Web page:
Itchiness in pets can occur for a number of causes. Some are relatively straightforward to identify. For example, if you notice flea dirt—or worse, actual moving fleas—in your pet’s coat, you can safely presume he or she has fleas. Other reasons, however, can be more difficult to narrow down.

Here are a few possible options:


Allergies are another possible culprit. These are unpleasant for both pets and humans. They can produce a variety of symptoms, including itching. Other symptoms include red, runny eyes, sneezing, snoring, skin irritation, and upset stomach.

Pet allergies, like human allergies, can be divided into several groups.

Seasonal: Grass, pollen, and certain plants or leaves are common triggers for seasonal allergies. Mold and dust mites can also irritate pets.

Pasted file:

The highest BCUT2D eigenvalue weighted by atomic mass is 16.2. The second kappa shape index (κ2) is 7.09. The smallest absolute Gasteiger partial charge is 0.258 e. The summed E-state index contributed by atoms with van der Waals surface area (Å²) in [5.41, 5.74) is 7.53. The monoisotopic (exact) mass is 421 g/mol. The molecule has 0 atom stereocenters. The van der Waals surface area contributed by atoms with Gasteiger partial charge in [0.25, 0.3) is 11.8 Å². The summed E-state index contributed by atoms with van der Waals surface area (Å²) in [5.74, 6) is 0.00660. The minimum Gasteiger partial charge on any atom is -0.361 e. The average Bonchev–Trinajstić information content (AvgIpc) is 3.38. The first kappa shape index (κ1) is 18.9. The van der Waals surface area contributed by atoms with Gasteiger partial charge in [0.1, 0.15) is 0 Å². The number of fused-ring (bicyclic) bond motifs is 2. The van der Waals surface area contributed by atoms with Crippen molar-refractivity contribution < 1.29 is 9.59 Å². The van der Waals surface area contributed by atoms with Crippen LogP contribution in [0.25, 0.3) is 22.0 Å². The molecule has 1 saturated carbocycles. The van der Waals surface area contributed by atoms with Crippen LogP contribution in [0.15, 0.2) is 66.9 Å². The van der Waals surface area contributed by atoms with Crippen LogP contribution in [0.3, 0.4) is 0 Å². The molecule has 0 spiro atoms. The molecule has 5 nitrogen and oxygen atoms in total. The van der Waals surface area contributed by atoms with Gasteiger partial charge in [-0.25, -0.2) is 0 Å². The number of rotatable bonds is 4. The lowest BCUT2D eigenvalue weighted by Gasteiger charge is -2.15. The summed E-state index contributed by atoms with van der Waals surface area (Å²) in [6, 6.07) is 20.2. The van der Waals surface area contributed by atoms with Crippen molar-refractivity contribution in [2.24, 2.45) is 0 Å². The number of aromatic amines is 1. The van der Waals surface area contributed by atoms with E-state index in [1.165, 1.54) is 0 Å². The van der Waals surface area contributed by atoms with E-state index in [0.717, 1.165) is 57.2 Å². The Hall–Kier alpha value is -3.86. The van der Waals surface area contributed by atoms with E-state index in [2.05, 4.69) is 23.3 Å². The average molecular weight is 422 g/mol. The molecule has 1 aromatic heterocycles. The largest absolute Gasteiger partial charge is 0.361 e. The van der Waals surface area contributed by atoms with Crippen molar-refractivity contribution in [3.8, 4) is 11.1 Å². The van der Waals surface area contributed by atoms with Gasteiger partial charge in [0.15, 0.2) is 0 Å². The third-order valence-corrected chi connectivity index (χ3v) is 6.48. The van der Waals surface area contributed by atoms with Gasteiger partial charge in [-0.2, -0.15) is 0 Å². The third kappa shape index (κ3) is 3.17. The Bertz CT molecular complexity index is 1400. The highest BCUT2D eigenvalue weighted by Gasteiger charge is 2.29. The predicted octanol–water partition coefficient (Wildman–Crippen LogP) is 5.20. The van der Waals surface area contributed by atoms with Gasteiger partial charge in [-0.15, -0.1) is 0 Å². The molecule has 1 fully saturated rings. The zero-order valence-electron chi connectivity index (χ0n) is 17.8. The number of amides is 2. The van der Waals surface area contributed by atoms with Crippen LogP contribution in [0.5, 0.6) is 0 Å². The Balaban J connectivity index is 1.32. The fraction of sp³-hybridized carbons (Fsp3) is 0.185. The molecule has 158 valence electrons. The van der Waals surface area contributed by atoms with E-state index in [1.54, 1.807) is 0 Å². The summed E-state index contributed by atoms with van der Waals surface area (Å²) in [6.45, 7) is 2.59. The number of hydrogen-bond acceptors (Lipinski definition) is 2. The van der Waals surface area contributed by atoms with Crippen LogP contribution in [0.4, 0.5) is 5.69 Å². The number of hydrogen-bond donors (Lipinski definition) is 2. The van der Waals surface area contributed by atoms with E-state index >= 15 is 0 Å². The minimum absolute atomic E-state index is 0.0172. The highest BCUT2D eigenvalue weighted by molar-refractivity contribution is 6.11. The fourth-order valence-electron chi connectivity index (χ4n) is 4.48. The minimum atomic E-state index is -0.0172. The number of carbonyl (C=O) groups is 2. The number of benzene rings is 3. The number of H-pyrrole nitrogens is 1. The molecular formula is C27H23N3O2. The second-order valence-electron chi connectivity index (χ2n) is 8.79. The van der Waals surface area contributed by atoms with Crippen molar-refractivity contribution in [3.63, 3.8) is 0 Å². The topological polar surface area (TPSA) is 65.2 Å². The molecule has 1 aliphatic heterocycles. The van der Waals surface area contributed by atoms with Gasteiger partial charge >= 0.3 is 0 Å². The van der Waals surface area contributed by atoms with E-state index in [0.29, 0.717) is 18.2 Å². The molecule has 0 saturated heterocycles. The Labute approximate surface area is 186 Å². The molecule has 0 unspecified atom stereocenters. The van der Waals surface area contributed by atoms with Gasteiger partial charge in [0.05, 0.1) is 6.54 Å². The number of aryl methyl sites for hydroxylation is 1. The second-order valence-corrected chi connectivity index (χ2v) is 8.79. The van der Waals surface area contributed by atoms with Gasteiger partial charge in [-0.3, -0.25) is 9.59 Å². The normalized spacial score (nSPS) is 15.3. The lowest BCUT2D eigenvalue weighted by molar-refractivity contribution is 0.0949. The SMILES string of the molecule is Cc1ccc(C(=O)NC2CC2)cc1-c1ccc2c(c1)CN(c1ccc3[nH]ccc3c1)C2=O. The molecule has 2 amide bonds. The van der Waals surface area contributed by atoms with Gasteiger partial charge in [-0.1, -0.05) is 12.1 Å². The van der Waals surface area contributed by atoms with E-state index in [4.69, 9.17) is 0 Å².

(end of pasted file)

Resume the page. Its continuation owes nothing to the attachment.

Food: Food allergies are a very different ballgame. They occur when pets’ systems recognize a specific type of food —as an ‘invader’ and respond to it. The most challenging aspect of food allergies is often determining which allergen is responsible. You may need to put your pet on a bland diet until the symptoms subside. Then, start putting things back at a time to see what causes a reaction. This should only be done under the direction of your Covington, GA  veterinarian.

Contact Dermatitis: As the name implies, contact dermatitis is a skin irritation produced by direct contact with a substance or material. It is frequently accompanied by red, irritated, and/or dry skin. You may also see hair loss, skin discoloration, and tiny pimples or blemishes.